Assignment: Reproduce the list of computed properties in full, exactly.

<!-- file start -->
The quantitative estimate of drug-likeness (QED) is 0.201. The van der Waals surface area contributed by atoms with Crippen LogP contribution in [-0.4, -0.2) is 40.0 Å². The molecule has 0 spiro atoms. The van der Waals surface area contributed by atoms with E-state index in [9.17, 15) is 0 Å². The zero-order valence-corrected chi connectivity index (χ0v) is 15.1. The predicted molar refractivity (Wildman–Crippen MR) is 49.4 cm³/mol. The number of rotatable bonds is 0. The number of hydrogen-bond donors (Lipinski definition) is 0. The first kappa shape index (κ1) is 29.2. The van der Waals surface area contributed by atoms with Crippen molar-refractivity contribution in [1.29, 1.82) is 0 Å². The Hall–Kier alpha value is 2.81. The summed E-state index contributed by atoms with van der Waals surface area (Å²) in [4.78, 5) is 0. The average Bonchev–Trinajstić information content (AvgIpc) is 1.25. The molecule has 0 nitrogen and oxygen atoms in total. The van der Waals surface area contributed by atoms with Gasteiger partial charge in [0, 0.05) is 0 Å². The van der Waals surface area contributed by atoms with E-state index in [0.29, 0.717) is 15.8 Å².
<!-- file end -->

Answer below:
The quantitative estimate of drug-likeness (QED) is 0.201. The van der Waals surface area contributed by atoms with Crippen LogP contribution in [-0.4, -0.2) is 40.0 Å². The molecule has 0 spiro atoms. The van der Waals surface area contributed by atoms with E-state index in [9.17, 15) is 0 Å². The zero-order valence-corrected chi connectivity index (χ0v) is 15.1. The predicted molar refractivity (Wildman–Crippen MR) is 49.4 cm³/mol. The number of rotatable bonds is 0. The number of hydrogen-bond donors (Lipinski definition) is 0. The first kappa shape index (κ1) is 29.2. The van der Waals surface area contributed by atoms with Crippen molar-refractivity contribution in [1.29, 1.82) is 0 Å². The Hall–Kier alpha value is 2.81. The summed E-state index contributed by atoms with van der Waals surface area (Å²) in [4.78, 5) is 0. The average Bonchev–Trinajstić information content (AvgIpc) is 1.25. The molecule has 0 nitrogen and oxygen atoms in total. The van der Waals surface area contributed by atoms with Gasteiger partial charge in [0, 0.05) is 0 Å². The van der Waals surface area contributed by atoms with E-state index in [0.29, 0.717) is 15.8 Å².